European Industrial Heritage Reuse in review
The legacy of industrialisation counts only a few decades of being accepted as cultural heritage. The change of perceptions over its connotation and significance, from a menace to historic landscapes to an outstanding historical resource, took place in an era of massive sociocultural and economic upheavals. Those far-reaching developments reshaped both the theory and the practice of heritage conservation.
Since the 1970s, new conservation approaches started emerging and being employed, next to the long established strategies of preservation and restoration. Adaptive reuse was included in the repertoire of conservation and quickly gained ground, as a strategy which allowed both the preservation of heritage values and sustainable development. The incorporation of adaptive reuse as an alternative conservation approach marked a noteworthy shift in heritage care. Contemporary conservation seized aiming at the prevention of change. Instead, it embraced it, following the new axiom: ‘Managing change’.
This dissertation, positioned in the crossroads of the heritage conservation, architectural and spatial planning fields, focuses on Industrial Heritage Reuse practice in Europe. Despite widely employed in the last half century, Industrial Heritage Reuse still remains particularly challenging and highly confusing, hiding internal and external risks. Those resonate from the conditions of present times, the ambiguities of the contemporary framework of conservation, the embedded dilemmas of the Reuse practice as well as from the particularities of this special heritage group.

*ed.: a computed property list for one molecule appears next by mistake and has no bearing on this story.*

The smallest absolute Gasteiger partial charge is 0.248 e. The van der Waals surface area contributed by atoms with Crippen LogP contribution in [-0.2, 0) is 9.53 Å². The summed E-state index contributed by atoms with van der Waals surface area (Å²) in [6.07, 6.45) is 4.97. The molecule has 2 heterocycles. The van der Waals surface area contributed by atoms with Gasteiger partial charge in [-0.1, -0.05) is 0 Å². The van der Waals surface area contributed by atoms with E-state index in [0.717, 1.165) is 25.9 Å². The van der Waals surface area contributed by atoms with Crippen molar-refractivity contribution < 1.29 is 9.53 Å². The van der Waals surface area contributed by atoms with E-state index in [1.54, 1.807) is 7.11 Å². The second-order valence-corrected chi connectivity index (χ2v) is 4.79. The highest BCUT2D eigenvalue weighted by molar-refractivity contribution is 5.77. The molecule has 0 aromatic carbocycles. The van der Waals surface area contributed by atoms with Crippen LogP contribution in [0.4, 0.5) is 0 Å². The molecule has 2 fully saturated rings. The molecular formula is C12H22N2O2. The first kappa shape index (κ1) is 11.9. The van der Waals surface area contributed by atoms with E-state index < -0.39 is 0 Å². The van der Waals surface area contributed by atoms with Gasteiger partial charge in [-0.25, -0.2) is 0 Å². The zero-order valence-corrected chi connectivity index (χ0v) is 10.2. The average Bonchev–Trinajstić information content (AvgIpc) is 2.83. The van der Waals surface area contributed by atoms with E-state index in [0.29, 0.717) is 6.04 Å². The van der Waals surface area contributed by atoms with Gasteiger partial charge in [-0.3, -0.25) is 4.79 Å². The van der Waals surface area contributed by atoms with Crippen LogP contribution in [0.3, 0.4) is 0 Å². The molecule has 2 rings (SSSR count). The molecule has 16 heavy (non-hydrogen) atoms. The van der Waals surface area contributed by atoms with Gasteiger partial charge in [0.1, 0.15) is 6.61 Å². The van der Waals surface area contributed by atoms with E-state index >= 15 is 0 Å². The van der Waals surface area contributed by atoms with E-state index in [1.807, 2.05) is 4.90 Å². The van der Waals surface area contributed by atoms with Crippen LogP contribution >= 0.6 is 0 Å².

This vastly complex yet fascinating topic has not yet been studied holistically under the circumstances dictated by the contemporary era. A deeper and broader understanding of the practice has assumed greater urgency in the 21st century, as it is the stepping stone for the enhancement of the practice -a demand that is increasingly stressed by academic and professional circles.
The aim of this dissertation is to explore the potential of enhancement of the Industrial Heritage Reuse through the identification and analysis of its influencing Aspects, under the light of the contemporary theoretical conservation concepts, the current demands of the field of practice and the rising challenges of the 21st century context.
This research addresses a topical issue, drawing from the concepts of the contemporary theory of conservation, challenging outdated theoretical notions and conventional practical and methodological applications. Furthermore, it sheds light to a hazy and confusing subject, addressing the tensions and the unresolved issues, highlighted by the existing literature on multiple disciplines. It revisits and reinterprets the standing axiom ‘Managing Change’, providing the scientific community with missing answers on the way, the Actors and the criteria based on which this can be achieved. Drawing upon both theory and practice on an international level, this inquiry gives a holistic and multileveled view on the subject under investigation, stimulating further thought and debate.
Apart from extending the academic body of knowledge, the intention of this doctoral research is also to become a useful springboard for the practitioners that engage with Industrial Heritage Reuse. In order to achieve that, this dissertation presents an international and retrospective review of Industrial Heritage care, allowing experience drawn from one country to inform approaches on safeguarding via Reuse on other countries. Furthermore, it offers inspiration and raises awareness through the ‘ReIH’ online knowledge platform (http://reindustrialheritage.eu/projects) and the analysis of twenty cases studies of best practice. Lastly, taking into account the pressing issues of sustainability, equality and multilateralism, it offers guidance, providing a much needed alternative framework for the conservation of Industrial Heritage. This framework is capable of practical implementation and can contribute to an enhanced, more responsive, more sustainable, more inclusive, more value-driven and more holistic practice.